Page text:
I believe that kindness is a choice and a mindset. In grade school, I learned about ‘The Golden Rule – Treat others the way YOU want to be treated.’  This consciousness from childhood has evolved to ‘The Platinum Rule – Treat others the way THEY want to be treated.’  To be kind is to be curious about and consider the other person’s perspective. It’s about treating individuals with respect and acknowledging them for ALL of who they are. 

Also Read: Several Tips on How to Build an Engaging Corporate Culture in Your Startup

Grit Daily: Is there a distinction between being nice and being kind? 

Marissa Andrada: Absolutely. To be nice is to pay a compliment to someone whether or not you really mean it. It is a way of creating good feelings in the moment, and I love this if the intent is really to pay a compliment. However, in a situation where a ‘hard conversation’ needs to occur and a person chooses to ‘soft-pedal’ information because it is easier, being ‘nice’ is actually a disservice.

To be kind is to be clear and to share information (whether good or bad) with immediacy because it comes from a place of true caring and concern for the other person. It is about treating others with dignity and respect.

Grit Daily: A catalyst is a device for starting a process which, once started, doesn’t need the catalyst to sustain itself. What is it you are trying to start in your work as a Kindness Catalyst, and how does it sustain itself after you move on?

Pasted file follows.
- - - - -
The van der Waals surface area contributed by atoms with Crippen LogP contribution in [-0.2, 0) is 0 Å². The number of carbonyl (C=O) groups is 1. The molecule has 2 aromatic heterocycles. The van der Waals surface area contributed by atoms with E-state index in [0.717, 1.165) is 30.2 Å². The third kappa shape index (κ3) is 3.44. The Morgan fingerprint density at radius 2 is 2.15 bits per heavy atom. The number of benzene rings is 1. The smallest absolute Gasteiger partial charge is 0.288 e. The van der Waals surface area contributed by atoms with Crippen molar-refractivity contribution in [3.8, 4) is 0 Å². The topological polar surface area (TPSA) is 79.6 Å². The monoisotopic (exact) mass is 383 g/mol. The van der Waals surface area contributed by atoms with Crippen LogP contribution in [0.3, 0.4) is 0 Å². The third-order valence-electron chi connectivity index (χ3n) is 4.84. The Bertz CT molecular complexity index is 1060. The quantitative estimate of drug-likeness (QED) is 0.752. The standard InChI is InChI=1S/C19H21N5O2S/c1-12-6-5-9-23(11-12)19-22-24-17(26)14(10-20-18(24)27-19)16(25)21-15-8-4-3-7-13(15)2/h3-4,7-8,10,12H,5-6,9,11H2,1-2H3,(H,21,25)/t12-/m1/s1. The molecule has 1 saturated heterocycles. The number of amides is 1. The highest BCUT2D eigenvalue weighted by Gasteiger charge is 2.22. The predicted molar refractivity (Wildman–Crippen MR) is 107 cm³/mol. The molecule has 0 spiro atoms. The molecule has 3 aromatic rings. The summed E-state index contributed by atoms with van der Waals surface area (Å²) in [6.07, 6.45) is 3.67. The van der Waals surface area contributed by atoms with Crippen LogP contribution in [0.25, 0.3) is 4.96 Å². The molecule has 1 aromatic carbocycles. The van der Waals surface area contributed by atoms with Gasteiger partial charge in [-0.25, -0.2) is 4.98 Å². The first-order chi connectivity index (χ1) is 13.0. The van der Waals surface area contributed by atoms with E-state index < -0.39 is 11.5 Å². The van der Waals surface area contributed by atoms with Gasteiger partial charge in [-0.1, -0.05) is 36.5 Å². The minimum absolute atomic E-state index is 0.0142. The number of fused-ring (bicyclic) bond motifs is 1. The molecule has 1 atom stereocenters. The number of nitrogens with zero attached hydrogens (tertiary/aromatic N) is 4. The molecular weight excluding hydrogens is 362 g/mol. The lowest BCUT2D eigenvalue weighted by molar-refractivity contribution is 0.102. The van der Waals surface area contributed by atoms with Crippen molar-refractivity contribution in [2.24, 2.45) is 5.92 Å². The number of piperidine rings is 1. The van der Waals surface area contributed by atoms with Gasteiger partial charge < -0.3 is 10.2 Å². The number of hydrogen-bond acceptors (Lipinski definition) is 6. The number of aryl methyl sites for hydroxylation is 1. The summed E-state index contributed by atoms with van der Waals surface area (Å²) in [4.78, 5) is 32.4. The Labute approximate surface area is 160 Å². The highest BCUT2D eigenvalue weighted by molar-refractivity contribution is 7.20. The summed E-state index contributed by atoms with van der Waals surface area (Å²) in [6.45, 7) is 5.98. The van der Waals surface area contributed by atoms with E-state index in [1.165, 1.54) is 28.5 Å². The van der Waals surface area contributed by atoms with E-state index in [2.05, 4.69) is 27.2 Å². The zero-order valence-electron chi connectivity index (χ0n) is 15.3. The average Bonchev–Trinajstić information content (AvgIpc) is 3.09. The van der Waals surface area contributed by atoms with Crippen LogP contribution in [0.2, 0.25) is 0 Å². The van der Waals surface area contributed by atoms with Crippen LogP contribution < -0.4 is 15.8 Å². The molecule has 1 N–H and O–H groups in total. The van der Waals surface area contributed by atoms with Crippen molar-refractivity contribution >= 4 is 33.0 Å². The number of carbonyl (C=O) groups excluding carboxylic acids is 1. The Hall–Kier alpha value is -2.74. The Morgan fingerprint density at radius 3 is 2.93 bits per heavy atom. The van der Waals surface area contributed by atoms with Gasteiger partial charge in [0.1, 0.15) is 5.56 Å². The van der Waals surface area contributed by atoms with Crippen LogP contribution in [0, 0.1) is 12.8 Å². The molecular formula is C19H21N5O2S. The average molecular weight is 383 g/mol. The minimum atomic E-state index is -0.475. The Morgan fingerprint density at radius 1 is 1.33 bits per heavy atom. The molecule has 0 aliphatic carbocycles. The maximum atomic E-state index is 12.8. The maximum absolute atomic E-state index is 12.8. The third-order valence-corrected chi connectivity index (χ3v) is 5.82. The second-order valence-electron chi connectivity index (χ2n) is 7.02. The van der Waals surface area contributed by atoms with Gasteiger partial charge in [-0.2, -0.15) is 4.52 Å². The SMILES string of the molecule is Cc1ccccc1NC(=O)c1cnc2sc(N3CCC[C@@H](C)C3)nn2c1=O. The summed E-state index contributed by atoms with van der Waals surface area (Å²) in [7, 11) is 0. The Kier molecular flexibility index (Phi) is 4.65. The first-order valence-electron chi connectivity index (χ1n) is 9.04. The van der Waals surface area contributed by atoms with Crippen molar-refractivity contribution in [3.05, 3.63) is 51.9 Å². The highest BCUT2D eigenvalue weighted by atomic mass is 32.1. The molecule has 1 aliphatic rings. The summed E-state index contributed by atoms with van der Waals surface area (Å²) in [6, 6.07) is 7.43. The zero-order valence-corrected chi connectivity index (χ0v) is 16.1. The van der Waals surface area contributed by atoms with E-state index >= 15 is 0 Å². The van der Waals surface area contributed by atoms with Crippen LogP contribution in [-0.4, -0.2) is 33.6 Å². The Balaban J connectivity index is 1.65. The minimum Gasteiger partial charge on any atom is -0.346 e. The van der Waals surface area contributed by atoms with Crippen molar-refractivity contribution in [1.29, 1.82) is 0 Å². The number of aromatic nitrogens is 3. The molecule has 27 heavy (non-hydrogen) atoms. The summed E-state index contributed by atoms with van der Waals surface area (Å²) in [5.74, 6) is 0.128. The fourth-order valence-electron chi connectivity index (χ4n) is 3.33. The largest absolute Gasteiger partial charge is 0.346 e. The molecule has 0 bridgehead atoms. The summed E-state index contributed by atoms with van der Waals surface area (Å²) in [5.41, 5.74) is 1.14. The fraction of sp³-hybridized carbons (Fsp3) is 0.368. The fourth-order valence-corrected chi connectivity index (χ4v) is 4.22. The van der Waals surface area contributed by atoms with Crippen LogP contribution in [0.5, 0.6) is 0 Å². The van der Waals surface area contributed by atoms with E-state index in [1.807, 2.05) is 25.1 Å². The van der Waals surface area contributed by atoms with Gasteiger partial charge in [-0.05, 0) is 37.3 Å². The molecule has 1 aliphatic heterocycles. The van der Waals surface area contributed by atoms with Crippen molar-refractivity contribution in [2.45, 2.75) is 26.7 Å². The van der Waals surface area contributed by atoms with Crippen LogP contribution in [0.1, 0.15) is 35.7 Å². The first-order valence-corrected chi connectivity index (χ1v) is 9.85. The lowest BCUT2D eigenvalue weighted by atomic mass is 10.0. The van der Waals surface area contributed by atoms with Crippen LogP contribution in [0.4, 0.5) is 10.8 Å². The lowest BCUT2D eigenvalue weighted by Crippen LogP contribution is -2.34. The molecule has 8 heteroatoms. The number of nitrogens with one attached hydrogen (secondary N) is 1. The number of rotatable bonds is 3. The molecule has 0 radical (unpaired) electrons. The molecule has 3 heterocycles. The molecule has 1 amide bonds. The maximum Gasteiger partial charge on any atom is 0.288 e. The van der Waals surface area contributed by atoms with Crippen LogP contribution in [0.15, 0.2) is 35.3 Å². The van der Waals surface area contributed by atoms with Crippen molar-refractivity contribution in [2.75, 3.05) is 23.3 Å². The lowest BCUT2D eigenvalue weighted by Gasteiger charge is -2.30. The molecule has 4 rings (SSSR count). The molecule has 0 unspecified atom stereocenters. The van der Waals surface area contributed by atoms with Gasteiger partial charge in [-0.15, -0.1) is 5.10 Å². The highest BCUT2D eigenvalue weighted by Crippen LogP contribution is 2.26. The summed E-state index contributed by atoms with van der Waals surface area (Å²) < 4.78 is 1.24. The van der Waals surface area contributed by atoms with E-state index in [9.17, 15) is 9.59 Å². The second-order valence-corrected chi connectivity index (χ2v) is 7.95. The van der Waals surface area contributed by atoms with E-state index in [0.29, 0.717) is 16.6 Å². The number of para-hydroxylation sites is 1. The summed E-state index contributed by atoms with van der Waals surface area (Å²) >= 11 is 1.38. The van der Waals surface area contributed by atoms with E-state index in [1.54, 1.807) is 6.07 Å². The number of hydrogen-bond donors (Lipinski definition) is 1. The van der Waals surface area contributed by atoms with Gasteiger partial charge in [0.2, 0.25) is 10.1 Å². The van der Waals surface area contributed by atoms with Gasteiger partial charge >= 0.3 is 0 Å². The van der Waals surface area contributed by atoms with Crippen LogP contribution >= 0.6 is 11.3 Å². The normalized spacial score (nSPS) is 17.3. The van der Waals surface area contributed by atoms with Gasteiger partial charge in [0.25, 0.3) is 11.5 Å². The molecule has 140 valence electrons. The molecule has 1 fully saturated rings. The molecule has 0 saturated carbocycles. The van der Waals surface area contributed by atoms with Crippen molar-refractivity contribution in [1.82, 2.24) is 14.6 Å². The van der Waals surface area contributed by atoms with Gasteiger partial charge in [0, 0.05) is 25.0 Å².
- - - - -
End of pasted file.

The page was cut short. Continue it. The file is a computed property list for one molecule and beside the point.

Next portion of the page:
Marissa Andrada: A simple, small act of kindness and giving grace to another person can be life altering — not only for them, but for everyone they come into contact with as well. One small act of kindness in essence creates a life affirming ripple effect. It just takes one person to start this movement, impacting large groups of people in an organization and/or community.

Grit Daily: You encourage leaders to lead with kindness. What results have you seen from leading people with kindness?  

Marissa Andrada: In addition to fostering an environment in which team members are encouraged to show up as their authentic selves, kindness creates a spirit of inclusivity and belonging in which everyone is inspired to collaborate, share all of their ideas, and drive business results. As a result, I have also seen the positive impact on retention and engagement of employees.